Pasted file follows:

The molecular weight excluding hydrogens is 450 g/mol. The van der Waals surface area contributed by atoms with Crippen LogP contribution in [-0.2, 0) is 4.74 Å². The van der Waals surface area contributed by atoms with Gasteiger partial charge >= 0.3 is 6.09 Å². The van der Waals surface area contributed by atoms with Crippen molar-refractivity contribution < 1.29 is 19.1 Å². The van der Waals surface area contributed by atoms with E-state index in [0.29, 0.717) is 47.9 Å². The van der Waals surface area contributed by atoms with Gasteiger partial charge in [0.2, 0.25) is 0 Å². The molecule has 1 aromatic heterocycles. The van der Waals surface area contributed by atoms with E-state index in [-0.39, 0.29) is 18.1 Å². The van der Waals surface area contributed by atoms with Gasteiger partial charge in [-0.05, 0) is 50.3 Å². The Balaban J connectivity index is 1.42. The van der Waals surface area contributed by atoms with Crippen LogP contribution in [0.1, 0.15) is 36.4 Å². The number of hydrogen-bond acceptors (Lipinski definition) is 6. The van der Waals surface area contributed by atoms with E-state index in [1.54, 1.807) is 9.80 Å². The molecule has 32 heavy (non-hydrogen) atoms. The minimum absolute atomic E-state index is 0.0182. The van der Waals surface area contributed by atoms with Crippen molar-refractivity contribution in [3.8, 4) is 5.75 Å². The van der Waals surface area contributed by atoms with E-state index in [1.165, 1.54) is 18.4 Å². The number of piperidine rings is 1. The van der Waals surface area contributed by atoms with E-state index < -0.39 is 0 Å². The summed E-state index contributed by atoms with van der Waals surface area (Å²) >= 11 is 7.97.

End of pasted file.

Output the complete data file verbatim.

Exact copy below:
The molecular weight excluding hydrogens is 450 g/mol. The van der Waals surface area contributed by atoms with Crippen LogP contribution in [-0.2, 0) is 4.74 Å². The van der Waals surface area contributed by atoms with Gasteiger partial charge >= 0.3 is 6.09 Å². The van der Waals surface area contributed by atoms with Crippen molar-refractivity contribution < 1.29 is 19.1 Å². The van der Waals surface area contributed by atoms with E-state index in [0.29, 0.717) is 47.9 Å². The van der Waals surface area contributed by atoms with Gasteiger partial charge in [0.2, 0.25) is 0 Å². The molecule has 1 aromatic heterocycles. The van der Waals surface area contributed by atoms with E-state index in [-0.39, 0.29) is 18.1 Å². The van der Waals surface area contributed by atoms with Gasteiger partial charge in [-0.05, 0) is 50.3 Å². The Balaban J connectivity index is 1.42. The van der Waals surface area contributed by atoms with Crippen LogP contribution in [0.1, 0.15) is 36.4 Å². The number of hydrogen-bond acceptors (Lipinski definition) is 6. The van der Waals surface area contributed by atoms with E-state index in [1.54, 1.807) is 9.80 Å². The molecule has 32 heavy (non-hydrogen) atoms. The minimum absolute atomic E-state index is 0.0182. The van der Waals surface area contributed by atoms with Crippen molar-refractivity contribution in [3.8, 4) is 5.75 Å². The van der Waals surface area contributed by atoms with E-state index in [1.165, 1.54) is 18.4 Å². The number of piperidine rings is 1. The van der Waals surface area contributed by atoms with E-state index < -0.39 is 0 Å². The summed E-state index contributed by atoms with van der Waals surface area (Å²) >= 11 is 7.97.